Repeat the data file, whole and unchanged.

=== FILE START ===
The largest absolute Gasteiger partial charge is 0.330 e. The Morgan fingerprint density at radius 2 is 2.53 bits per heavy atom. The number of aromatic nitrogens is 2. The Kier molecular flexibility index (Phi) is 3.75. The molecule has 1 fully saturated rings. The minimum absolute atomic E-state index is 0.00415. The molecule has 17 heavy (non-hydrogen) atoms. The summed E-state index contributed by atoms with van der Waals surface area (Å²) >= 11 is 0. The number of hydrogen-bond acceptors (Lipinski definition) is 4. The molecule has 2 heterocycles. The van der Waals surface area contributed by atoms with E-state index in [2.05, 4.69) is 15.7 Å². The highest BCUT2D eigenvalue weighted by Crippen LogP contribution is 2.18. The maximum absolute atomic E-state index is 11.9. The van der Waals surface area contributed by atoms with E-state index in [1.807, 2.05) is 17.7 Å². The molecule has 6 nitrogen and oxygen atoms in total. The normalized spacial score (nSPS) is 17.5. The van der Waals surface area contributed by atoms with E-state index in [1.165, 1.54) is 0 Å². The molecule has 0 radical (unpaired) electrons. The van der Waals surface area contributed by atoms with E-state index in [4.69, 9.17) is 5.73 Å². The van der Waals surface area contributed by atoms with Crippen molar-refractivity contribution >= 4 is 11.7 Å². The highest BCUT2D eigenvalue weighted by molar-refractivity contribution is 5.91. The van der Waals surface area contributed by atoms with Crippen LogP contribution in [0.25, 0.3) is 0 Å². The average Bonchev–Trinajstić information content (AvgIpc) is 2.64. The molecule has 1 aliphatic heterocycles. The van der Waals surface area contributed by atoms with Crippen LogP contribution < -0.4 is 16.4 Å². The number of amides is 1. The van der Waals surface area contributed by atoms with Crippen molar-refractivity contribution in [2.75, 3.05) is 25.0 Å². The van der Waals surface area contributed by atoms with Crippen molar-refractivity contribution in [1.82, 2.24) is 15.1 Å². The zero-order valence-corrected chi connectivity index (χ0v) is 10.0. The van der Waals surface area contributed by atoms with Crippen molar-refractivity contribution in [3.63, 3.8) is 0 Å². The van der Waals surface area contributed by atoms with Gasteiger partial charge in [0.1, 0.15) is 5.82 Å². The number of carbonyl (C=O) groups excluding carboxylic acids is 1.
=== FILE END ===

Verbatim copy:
The largest absolute Gasteiger partial charge is 0.330 e. The Morgan fingerprint density at radius 2 is 2.53 bits per heavy atom. The number of aromatic nitrogens is 2. The Kier molecular flexibility index (Phi) is 3.75. The molecule has 1 fully saturated rings. The minimum absolute atomic E-state index is 0.00415. The molecule has 17 heavy (non-hydrogen) atoms. The summed E-state index contributed by atoms with van der Waals surface area (Å²) >= 11 is 0. The number of hydrogen-bond acceptors (Lipinski definition) is 4. The molecule has 2 heterocycles. The van der Waals surface area contributed by atoms with E-state index in [2.05, 4.69) is 15.7 Å². The highest BCUT2D eigenvalue weighted by Crippen LogP contribution is 2.18. The maximum absolute atomic E-state index is 11.9. The van der Waals surface area contributed by atoms with E-state index in [1.807, 2.05) is 17.7 Å². The molecule has 6 nitrogen and oxygen atoms in total. The normalized spacial score (nSPS) is 17.5. The van der Waals surface area contributed by atoms with E-state index in [1.165, 1.54) is 0 Å². The molecule has 0 radical (unpaired) electrons. The van der Waals surface area contributed by atoms with E-state index in [4.69, 9.17) is 5.73 Å². The van der Waals surface area contributed by atoms with Crippen molar-refractivity contribution >= 4 is 11.7 Å². The highest BCUT2D eigenvalue weighted by molar-refractivity contribution is 5.91. The van der Waals surface area contributed by atoms with Crippen LogP contribution in [0.25, 0.3) is 0 Å². The average Bonchev–Trinajstić information content (AvgIpc) is 2.64. The molecule has 1 aliphatic heterocycles. The van der Waals surface area contributed by atoms with Crippen LogP contribution < -0.4 is 16.4 Å². The number of amides is 1. The van der Waals surface area contributed by atoms with Crippen molar-refractivity contribution in [2.75, 3.05) is 25.0 Å². The van der Waals surface area contributed by atoms with Crippen molar-refractivity contribution in [1.82, 2.24) is 15.1 Å². The zero-order valence-corrected chi connectivity index (χ0v) is 10.0. The van der Waals surface area contributed by atoms with Crippen molar-refractivity contribution in [3.63, 3.8) is 0 Å². The van der Waals surface area contributed by atoms with Gasteiger partial charge in [0.1, 0.15) is 5.82 Å². The number of carbonyl (C=O) groups excluding carboxylic acids is 1.